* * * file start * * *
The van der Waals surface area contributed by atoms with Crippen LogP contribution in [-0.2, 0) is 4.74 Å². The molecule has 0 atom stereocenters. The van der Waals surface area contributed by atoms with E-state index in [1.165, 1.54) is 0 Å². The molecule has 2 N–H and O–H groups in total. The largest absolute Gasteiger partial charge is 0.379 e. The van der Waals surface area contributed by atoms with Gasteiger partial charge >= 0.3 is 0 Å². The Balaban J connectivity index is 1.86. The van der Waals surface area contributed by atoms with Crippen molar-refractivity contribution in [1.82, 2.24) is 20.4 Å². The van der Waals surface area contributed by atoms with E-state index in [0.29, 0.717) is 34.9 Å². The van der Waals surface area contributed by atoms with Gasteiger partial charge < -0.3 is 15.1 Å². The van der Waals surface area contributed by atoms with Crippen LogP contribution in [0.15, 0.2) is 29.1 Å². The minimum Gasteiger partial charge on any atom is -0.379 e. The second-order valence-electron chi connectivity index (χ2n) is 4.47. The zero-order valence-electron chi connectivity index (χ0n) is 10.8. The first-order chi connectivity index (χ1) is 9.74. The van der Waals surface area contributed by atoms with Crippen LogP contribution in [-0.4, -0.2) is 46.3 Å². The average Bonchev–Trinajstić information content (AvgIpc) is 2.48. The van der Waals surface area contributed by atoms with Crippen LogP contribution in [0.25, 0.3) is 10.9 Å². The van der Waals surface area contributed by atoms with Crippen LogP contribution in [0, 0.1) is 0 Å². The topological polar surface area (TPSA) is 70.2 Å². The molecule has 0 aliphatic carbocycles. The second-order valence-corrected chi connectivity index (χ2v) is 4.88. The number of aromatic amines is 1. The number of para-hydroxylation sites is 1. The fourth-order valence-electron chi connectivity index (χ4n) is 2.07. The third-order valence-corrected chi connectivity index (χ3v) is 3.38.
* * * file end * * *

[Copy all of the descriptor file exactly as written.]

The van der Waals surface area contributed by atoms with Crippen LogP contribution in [-0.2, 0) is 4.74 Å². The molecule has 0 atom stereocenters. The van der Waals surface area contributed by atoms with E-state index in [1.165, 1.54) is 0 Å². The molecule has 2 N–H and O–H groups in total. The largest absolute Gasteiger partial charge is 0.379 e. The van der Waals surface area contributed by atoms with Gasteiger partial charge >= 0.3 is 0 Å². The Balaban J connectivity index is 1.86. The van der Waals surface area contributed by atoms with Crippen molar-refractivity contribution in [1.82, 2.24) is 20.4 Å². The van der Waals surface area contributed by atoms with E-state index in [0.29, 0.717) is 34.9 Å². The van der Waals surface area contributed by atoms with Gasteiger partial charge < -0.3 is 15.1 Å². The van der Waals surface area contributed by atoms with Crippen LogP contribution in [0.15, 0.2) is 29.1 Å². The minimum Gasteiger partial charge on any atom is -0.379 e. The second-order valence-electron chi connectivity index (χ2n) is 4.47. The zero-order valence-electron chi connectivity index (χ0n) is 10.8. The first-order chi connectivity index (χ1) is 9.74. The van der Waals surface area contributed by atoms with Crippen LogP contribution in [-0.4, -0.2) is 46.3 Å². The average Bonchev–Trinajstić information content (AvgIpc) is 2.48. The van der Waals surface area contributed by atoms with Crippen LogP contribution in [0.25, 0.3) is 10.9 Å². The van der Waals surface area contributed by atoms with Crippen LogP contribution in [0, 0.1) is 0 Å². The topological polar surface area (TPSA) is 70.2 Å². The molecule has 0 aliphatic carbocycles. The second-order valence-corrected chi connectivity index (χ2v) is 4.88. The number of aromatic amines is 1. The number of para-hydroxylation sites is 1. The fourth-order valence-electron chi connectivity index (χ4n) is 2.07. The third-order valence-corrected chi connectivity index (χ3v) is 3.38.